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Chinese Cooking, Cantonese style | The Online Books Page

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Online resource to some early Cantonese cookbooks. The Chinese cook book by Shui Wong Chan (1917) not only has recipes and cooking techniques but a 1917 price list for Chinese ingredients and where to get them.

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Chinese American history
Websites related to the history of Chinese in North America
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Two Curated Collections of Websites on Chinese American History, Past and Present

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A brief guide to my 2 curated collections of websites on Chinese American history, past and present, on Scoop.It, and how to search the collection by keyword topics by typing the term in the

FUNNEL-looking icon in the upper right corner of this page next to suggestions.

 

(The previous method of using the FILTER window has been eliminated)

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Chemung County Historical Society: 1884 Chinese Laundry in Elmira, N. Y.

Chemung County Historical Society:    1884 Chinese Laundry in Elmira, N. Y. | Chinese American history | Scoop.it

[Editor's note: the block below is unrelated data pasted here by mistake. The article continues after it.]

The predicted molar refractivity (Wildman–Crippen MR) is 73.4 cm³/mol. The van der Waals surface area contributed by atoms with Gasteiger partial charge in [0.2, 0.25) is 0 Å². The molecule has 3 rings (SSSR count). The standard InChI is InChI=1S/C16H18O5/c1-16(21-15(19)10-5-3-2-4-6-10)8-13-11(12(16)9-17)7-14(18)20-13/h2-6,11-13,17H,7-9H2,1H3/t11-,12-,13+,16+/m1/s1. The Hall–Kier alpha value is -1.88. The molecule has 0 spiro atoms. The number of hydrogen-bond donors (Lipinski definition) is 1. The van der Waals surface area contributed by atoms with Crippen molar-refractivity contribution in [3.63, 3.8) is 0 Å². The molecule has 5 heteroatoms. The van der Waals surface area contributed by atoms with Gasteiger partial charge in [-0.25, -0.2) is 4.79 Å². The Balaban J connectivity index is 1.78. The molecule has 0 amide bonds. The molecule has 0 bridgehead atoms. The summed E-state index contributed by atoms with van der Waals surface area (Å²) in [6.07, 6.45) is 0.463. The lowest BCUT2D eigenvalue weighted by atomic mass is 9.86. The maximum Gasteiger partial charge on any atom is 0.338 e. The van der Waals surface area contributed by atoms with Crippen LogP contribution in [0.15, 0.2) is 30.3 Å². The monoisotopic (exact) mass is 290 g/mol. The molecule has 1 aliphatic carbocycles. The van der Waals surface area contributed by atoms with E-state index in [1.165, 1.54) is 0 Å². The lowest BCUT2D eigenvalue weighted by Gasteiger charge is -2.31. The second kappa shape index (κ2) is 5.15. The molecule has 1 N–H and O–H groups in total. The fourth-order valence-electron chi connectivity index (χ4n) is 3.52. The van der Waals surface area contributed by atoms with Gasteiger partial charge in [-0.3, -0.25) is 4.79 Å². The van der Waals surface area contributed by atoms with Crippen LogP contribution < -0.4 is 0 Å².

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Chemung County historian finds evidence of Yee L:ee, a Chinese had a laundry in Elmira, New York in 1884 and eventually there would be at least 5 Chinese laundries there for a while.

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Felicia Lowe’s “Chinese Couplets” Continues to Shine Spotlight on Chinese American History | CAAM Home

Felicia Lowe’s “Chinese Couplets” Continues to Shine Spotlight on Chinese American History | CAAM Home | Chinese American history | Scoop.it
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Felicia Lowe, award winning documentarian of Chinese American history  comments on her latest film, Chinese Couplets:

"...it’s that every family has secrets. It’s that mother-daughter relationships are not picture perfect. They are fraught. But it is also about the complexity of how immigration policies work in this country. It is a cautionary tale that is still relevant today."

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CINARC Books